Here are four HR tech trends that have gained traction in the retail world and affected how retailers are running their businesses.

Multilingual Communication

In the restaurant world, roughly 50% of employees are native Spanish-speakers. In order to foster transparent and consistent communication between HR departments and all employees, companies have deployed multilingual communication tools.

“These systems can translate anything I write into the employee’s native language, which expedites everything from the hiring and application process to onboarding employees,” says Gonzalez-Martinez. From these systems, HR teams can send messages, documents and notices all in each employee’s native language, eliminating misunderstandings and showing employees that the company cares about their experience at work.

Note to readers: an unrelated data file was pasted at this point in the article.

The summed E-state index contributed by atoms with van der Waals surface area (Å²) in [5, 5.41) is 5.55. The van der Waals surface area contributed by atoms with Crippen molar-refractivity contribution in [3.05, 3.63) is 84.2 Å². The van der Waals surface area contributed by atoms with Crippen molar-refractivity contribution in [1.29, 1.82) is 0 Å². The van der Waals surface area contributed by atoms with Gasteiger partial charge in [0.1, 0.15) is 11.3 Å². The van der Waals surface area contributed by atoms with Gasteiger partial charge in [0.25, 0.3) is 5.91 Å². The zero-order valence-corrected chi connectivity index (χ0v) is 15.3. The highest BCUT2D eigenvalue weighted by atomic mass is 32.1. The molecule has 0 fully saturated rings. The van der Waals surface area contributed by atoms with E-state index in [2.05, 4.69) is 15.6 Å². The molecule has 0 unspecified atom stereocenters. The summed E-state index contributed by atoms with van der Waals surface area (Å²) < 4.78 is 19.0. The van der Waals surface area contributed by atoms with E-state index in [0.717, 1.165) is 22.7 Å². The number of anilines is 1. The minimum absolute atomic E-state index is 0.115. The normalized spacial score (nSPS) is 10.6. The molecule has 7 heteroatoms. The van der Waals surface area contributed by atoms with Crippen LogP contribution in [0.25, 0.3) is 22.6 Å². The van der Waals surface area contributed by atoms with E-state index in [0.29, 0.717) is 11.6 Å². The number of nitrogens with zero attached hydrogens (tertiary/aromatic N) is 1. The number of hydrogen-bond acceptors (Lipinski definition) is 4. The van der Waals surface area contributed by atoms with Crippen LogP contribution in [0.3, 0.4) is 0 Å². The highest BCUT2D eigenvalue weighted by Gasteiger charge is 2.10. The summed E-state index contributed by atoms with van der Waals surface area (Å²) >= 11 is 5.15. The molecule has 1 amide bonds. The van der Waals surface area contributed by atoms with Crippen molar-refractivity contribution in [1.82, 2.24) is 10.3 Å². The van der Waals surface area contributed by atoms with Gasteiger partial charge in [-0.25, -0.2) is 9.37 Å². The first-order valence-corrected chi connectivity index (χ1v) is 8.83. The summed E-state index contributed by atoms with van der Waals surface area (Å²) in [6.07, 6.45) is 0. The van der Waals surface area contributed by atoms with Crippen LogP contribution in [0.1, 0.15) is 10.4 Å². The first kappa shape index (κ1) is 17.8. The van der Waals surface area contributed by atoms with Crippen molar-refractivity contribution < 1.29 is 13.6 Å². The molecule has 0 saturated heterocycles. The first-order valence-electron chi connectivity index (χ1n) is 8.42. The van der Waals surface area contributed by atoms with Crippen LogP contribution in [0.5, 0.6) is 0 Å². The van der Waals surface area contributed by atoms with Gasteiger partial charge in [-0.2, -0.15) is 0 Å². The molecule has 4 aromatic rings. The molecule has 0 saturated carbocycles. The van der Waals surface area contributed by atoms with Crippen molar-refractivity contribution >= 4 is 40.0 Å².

Employee Engagement

New HR platforms make personal interaction possible at any size company. These systems allow employees to check their schedules and allow HR departments to ask questions to get a pulse on each retail location.

“When an employee clocks in, questions pop up that require an answer before they can log their time. From simply indicating whether they had a good day to verifying their boss completed their performance review, this sends critical information back to the company’s home base,” says, Gonzalez-Martinez. For growing companies with locations around the country or the globe, these systems provide critical feedback about each store, its employees and managers and give employees a voice and connection to HQ.

Paperless HR Departments